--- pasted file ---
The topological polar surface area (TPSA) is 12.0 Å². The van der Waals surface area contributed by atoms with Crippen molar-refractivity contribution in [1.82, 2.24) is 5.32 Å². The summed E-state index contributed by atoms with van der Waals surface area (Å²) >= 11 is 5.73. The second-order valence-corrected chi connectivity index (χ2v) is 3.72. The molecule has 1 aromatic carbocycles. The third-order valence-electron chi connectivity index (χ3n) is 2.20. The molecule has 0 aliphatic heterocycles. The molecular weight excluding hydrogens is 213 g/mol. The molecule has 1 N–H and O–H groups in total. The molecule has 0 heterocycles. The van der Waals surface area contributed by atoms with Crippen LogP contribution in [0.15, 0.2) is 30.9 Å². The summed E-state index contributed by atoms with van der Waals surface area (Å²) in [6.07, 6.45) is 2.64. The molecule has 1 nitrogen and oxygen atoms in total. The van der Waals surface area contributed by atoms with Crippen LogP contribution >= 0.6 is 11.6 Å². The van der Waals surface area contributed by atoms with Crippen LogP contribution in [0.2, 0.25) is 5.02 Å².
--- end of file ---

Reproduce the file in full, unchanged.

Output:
The topological polar surface area (TPSA) is 12.0 Å². The van der Waals surface area contributed by atoms with Crippen molar-refractivity contribution in [1.82, 2.24) is 5.32 Å². The summed E-state index contributed by atoms with van der Waals surface area (Å²) >= 11 is 5.73. The second-order valence-corrected chi connectivity index (χ2v) is 3.72. The molecule has 1 aromatic carbocycles. The third-order valence-electron chi connectivity index (χ3n) is 2.20. The molecule has 0 aliphatic heterocycles. The molecular weight excluding hydrogens is 213 g/mol. The molecule has 1 N–H and O–H groups in total. The molecule has 0 heterocycles. The van der Waals surface area contributed by atoms with Crippen LogP contribution in [0.15, 0.2) is 30.9 Å². The summed E-state index contributed by atoms with van der Waals surface area (Å²) in [6.07, 6.45) is 2.64. The molecule has 1 nitrogen and oxygen atoms in total. The van der Waals surface area contributed by atoms with Crippen LogP contribution >= 0.6 is 11.6 Å². The van der Waals surface area contributed by atoms with Crippen LogP contribution in [0.2, 0.25) is 5.02 Å².